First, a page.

Port GM initiates talks on $17M dispute

WHARF: The principal co-owner of Guam YTK Corp., Eduardo "Champ" Calvo, has acknowledged that “very informal discussions” have been held with the management of the Port Authority of Guam about the possibility of mediating the YTK dispute. The dispute arises from a botched agreement to develop Hotel Wharf. Post file photo

The principal co-owner of Guam YTK Corp. has acknowledged that “very informal discussions” have been held with the management of the Port Authority of Guam about the possibility of mediating the YTK dispute.

Attorney Eduardo "Champ" Calvo told The Guam Daily Post in a telephone interview that “the discussions have been very informal” and “just general and casual.”

“Mediation may be in the cards,” Calvo said, “but it depends on whether or not the board wants to go forward with trying to mediate the outstanding judgment, which is on appeal right now.”

He emphasized that no mediation has begun, and none can begin until the Port Authority board approves mediation to end the long-running dispute.

$17.1 million

Newly appointed Port Authority General Manager Rory Respicio said the mediation proposal will be on the agenda at the Port Authority board meeting today. He said he will ask the board to give him the authority "to look into any possibility of determining if it’s in the port’s best interest to continue litigation.”

Respicio said he reached out “informally” to the principal owner of YTK “to see if there was any opportunity to stave off a $17.1 million judgment that’s ticking at the rate of $900,000 a year in interest.”

Respicio said his contacting Calvo “in no way obligated” the Port Authority and “in no way spoke for the members of the Port Authority of Guam.”


In December 2001, the Port Authority signed a 45-year lease with YTK, which was supposed to build a multimillion-dollar fisheries facility on the Port Authority-owned Hotel Wharf. The lease was submitted to the Legislature for approval, but senators never acted on it. YTK never built the planned fishing facility.

In July 2008, the Port Authority notified YTK that the lease was terminated. The original owners of YTK sold their interest to a group of investors, primarily EC Development, whose principal owner is Calvo. The company proceeded to file a lawsuit alleging the Port Authority had breached the contract by terminating the lease prior to its expiration in 2046.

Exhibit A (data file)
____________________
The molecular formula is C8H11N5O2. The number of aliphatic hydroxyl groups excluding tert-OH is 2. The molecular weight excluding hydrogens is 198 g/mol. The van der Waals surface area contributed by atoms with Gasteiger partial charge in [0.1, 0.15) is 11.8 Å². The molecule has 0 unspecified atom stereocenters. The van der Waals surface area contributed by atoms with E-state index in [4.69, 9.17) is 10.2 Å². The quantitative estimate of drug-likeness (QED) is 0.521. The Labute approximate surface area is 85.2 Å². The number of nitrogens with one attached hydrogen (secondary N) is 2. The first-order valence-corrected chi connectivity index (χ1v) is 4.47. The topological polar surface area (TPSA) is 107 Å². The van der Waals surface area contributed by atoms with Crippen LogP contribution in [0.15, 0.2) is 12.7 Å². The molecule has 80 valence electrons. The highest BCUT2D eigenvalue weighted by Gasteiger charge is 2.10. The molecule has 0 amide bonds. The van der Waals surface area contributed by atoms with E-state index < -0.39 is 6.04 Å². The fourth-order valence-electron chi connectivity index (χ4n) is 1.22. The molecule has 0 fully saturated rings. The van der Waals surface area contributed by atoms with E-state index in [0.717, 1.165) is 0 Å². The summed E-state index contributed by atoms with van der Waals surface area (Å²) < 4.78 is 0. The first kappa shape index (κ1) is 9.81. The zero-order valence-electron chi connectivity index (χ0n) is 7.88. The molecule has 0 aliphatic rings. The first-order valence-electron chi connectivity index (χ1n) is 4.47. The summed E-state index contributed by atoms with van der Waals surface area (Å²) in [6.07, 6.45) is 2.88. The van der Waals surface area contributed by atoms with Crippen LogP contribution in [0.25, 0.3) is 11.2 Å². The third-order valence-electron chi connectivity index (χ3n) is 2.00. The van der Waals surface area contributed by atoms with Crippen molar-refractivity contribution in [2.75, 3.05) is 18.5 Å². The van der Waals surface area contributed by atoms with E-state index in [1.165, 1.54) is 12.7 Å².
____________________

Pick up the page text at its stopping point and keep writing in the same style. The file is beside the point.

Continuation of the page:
In April 2016, an arbitration panel ruled in favor of YTK and calculated the damages based on the lease's value over 45 years. The panel decided the damages amounted to $12.7 million.

Coupled with attorneys' fees, the final amount came to about $14 million, plus 10 percent interest every year the balance went unpaid. The damage award now amounts to $17.1 million, Respicio stated.

'Highly inappropriate'

Port Authority of Guam former General Manager Joanne Brown countered that the damage award never should have been calculated on the basis of a 45-year lease. “The law is very clear ... the Port (Authority) cannot enter into a lease beyond five years without legislative approval,” she said.

Brown accused YTK of trying to gain financially from something it never truly invested in.

“All anyone has to do is go out and look at Hotel Wharf to see what investment was made by YTK to meet their commitment to any upgrades and improvements of a fisheries facility," she said.

“There is no investment there."

Brown also said any contact between Port Authority management and YTK without prior approval from the Port Authority board is “highly unethical.”

She said the Port Authority board has authorized management and legal counsel to appeal the YTK judgment to the Supreme Court of Guam, where a decision is now pending. Brown pointed out that the Guam Legislature filed a "friend of the court" brief in support of the Port Authority’s position, and then-Attorney General Elizabeth Barrett-Anderson also backed the appeal.

“For (Respicio) behind the scenes in a few short weeks to be engaged in any kind of plans to mediate this matter is highly, highly, highly inappropriate,” said Brown, adding the Port Authority board "has not authorized or sanctioned” any discussion of mediation.

Mediation on the agenda

“I will have to ask the board whether that’s still their position,” said Respicio.

The issue will be discussed by the board today in executive session because it’s an ongoing legal matter, he said. The vote will be taken publicly after that discussion.

Respicio, in response to Brown's comments, said, "The former general manager can say and do whatever she wants, but she’s long gone and she’s not going to be the one left holding the bag."

If the Supreme Court should uphold the decision by the arbitration panel and the judgment by the Superior Court, Respicio said, "It would mean that tariffs could increase and it’s going to impact every single container that comes through the Port Authority."

At what price?

If not $17.1 million, then at what price would YTK be willing to settle?

“I can tell you that from Day 1 we have always tried to resolve this issue amicably, reasonably and in the mutual best interest of both the Port (Authority) and YTK,” Calvo said. “Maybe now, with the change of administration and change of leadership, maybe it’s something the Port (Authority) is willing to do.”

But he declined to speculate on a settlement amount.

“First of all, there’s no offer. And second, I’m not going to commit one way or the other when there’s nothing that's out there to even consider," Calvo stated. “We’re open. If the Port (Authority) wants to try to resolve this, I think that would be the prudent thing to do.”